Forensic sleep expert Mark Pressman emphasized the abnormal speed with which apnea sufferers fall asleep: "They'll claim to doctors that they feel alert," he told the Post. "But their performance will be poor when tested. And when told to fall asleep, they’ll do so, however fitfully, in a minute or 2 flat, as opposed to the 15-to-20 minutes it takes for a healthy person."
So, provided a defendant has all the pieces to plead their case, they should be able to put them together to show cause and effect. The prime example of a strong sleep apnea case is the same one that arguably catapulted the defense into mainstream consciousness: In 2013, William Rockefeller, a Metro North train engineer, fell asleep on the job. A resulting derailment killed four people and injured more than 60. Rockefeller was later found not guilty due to undiagnosed sleep apnea. This accident and others have lead to the expansion of mandatory sleep apnea screenings for public transit engineers and conductors.
But, that doesn't mean the sleep apnea defense is always a slam dunk or that it can't be twisted beyond the point of believability. In another case, mentioned by the Post, a man groped a woman sitting near him on a plane. He claimed that he mistook the woman's breasts for pillows during a state of groggy confusion that was exacerbated by his sleep apnea. This is an example of confusional arousal, said Poceta (who didn't work on the case). Essentially, a rocky transition from sleep-to-wake leaves someone disoriented and subject to unsavory behavior like groping a stranger or firing a gun. An apnea-based confusional arousal is a harder sell than a simpler driver-falls-asleep case. But, Poceta said, sleep apnea can make the sleep-to-wake transition harder. And, years ago, Poceta did help get a defendant out of a murder charge using this argument.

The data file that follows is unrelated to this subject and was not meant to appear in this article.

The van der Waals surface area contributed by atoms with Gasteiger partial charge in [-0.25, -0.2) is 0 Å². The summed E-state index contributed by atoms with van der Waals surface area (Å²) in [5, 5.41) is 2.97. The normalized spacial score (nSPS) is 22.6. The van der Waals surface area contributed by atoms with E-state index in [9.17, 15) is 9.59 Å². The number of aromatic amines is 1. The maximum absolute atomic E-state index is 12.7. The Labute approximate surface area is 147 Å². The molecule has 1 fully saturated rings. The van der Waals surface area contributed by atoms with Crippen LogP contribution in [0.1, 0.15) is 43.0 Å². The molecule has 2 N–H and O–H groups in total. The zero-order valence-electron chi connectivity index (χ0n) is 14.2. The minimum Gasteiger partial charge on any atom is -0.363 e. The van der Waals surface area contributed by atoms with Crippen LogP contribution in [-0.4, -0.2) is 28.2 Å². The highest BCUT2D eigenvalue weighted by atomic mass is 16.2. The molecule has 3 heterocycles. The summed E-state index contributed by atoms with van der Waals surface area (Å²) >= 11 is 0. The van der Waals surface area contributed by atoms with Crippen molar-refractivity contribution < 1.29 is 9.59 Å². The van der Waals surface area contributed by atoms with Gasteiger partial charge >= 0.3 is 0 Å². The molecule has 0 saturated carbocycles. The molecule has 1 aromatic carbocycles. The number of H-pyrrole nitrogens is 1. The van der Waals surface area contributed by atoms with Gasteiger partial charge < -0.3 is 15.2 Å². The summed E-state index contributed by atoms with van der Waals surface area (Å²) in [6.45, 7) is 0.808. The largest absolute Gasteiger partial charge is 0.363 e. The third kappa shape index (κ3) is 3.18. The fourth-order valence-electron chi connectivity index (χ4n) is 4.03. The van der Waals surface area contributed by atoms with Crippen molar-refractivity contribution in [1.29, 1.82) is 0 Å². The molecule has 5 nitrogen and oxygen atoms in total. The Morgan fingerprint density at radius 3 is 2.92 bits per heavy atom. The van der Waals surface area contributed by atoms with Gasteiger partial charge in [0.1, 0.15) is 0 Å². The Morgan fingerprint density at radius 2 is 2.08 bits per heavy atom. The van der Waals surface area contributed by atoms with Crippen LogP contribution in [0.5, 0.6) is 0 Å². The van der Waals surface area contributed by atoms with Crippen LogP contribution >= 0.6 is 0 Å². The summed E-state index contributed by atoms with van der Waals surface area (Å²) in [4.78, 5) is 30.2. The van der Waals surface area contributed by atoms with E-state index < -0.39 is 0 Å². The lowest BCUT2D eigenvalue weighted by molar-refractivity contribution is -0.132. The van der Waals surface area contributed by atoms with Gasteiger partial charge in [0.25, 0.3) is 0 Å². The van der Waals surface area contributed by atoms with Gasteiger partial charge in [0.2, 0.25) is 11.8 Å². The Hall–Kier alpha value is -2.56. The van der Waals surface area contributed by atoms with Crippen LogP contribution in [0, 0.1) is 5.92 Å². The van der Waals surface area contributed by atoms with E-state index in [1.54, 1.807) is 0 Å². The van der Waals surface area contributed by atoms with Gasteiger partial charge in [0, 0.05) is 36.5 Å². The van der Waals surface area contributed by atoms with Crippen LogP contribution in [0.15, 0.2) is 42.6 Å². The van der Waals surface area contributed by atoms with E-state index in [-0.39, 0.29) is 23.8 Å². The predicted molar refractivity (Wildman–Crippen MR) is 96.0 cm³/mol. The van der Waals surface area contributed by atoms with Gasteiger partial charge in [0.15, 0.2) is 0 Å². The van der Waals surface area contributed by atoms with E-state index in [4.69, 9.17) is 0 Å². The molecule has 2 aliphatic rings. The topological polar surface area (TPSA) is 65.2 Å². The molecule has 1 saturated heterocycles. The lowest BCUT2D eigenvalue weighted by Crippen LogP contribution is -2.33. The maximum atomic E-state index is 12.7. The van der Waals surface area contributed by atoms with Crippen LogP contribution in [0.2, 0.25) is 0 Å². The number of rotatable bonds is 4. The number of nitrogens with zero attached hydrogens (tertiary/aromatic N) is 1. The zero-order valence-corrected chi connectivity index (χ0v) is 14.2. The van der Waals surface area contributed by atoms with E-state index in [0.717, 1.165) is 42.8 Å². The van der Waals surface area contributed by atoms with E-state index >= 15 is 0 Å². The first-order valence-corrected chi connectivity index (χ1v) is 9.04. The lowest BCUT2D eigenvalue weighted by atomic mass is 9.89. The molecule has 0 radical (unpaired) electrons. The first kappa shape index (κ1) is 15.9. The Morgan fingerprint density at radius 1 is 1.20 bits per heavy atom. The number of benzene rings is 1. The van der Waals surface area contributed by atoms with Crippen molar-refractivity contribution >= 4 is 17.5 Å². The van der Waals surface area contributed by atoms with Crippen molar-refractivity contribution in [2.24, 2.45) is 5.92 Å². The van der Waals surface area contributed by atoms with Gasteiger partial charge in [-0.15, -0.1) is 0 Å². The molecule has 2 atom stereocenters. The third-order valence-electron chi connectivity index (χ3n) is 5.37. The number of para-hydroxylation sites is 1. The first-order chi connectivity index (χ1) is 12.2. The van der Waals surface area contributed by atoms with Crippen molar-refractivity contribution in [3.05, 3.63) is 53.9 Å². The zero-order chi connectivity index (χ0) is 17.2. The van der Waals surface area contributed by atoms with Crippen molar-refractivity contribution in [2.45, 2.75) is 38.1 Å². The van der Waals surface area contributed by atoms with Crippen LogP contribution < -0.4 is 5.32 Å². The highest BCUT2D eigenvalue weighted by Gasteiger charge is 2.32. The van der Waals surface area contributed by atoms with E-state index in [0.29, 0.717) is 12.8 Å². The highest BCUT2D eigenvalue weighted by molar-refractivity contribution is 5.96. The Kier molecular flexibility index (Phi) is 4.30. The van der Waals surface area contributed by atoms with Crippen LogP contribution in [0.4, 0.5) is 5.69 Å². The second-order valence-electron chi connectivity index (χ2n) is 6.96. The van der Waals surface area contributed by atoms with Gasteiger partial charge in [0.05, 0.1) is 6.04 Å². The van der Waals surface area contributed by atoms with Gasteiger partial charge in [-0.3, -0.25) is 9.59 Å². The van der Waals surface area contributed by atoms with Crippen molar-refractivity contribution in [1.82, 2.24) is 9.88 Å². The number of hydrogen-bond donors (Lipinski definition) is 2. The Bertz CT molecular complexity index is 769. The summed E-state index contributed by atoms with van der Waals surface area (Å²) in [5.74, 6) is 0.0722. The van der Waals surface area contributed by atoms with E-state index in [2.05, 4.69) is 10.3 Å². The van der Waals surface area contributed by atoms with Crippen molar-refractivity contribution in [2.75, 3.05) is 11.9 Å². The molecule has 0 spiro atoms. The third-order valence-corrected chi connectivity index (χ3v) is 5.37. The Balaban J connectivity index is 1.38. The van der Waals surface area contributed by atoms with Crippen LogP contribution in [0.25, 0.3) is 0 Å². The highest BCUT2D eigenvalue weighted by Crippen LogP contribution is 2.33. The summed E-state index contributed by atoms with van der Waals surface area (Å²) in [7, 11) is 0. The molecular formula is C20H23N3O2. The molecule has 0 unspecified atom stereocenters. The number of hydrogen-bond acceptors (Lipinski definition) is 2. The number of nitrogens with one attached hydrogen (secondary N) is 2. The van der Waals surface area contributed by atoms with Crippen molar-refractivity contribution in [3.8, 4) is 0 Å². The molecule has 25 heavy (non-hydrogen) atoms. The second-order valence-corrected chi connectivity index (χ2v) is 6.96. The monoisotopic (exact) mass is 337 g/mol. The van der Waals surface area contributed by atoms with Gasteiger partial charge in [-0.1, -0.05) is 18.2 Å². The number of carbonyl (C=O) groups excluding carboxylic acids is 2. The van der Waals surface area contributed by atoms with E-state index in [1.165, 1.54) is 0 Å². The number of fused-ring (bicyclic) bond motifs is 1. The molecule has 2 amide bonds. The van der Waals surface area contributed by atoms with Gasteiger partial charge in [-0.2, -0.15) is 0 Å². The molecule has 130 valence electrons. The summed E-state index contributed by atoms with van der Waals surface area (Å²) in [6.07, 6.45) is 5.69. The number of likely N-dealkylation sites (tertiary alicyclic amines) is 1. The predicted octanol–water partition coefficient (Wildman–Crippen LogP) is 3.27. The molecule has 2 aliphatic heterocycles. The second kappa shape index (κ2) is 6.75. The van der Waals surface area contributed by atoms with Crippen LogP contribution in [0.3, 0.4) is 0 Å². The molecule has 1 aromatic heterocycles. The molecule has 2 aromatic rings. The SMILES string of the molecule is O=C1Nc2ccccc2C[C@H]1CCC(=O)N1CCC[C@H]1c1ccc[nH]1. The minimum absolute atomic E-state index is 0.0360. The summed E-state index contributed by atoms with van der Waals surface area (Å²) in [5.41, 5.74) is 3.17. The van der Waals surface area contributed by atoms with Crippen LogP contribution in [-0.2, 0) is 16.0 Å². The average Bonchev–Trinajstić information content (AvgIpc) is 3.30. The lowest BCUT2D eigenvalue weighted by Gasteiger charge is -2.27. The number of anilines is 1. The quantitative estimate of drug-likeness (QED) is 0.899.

Another factor is awareness of the condition. Rockefeller (the train conductor) hadn't been tested for sleep apnea during his most recent medical screening. So he was able to argue that, since he didn't know he had the disorder, he had no reason to suspect he was more vulnerable to falling asleep than any other conductor. Awareness is the crux of the sleep apnea defense in the UK, said Chris Idzikowski, an expert witness in sleep crimes.
"OSA (obstructive sleep apnea) itself in a sleep-related road traffic collision is not a defense," said Idzikowski. Though, generally, people are not responsible for what they do when they're unconscious, there are exceptions. Someone can be held accountable for unconscious behavior if it's proven they knew (or should have known) they might fall asleep. The laws regarding culpability for unconscious behavior vary from country to country. Idzikowski said that all sleep-related cases are difficult both from a prosecution and a defense standpoint. But he has noticed a rise in the use of the sleep apnea defense.
If the sleep apnea defense is indeed having a moment, let's hope the attention leads to fewer missed sleep apnea diagnoses among train engineers, and other workers for whom falling asleep on the job poses a direct public safety hazard.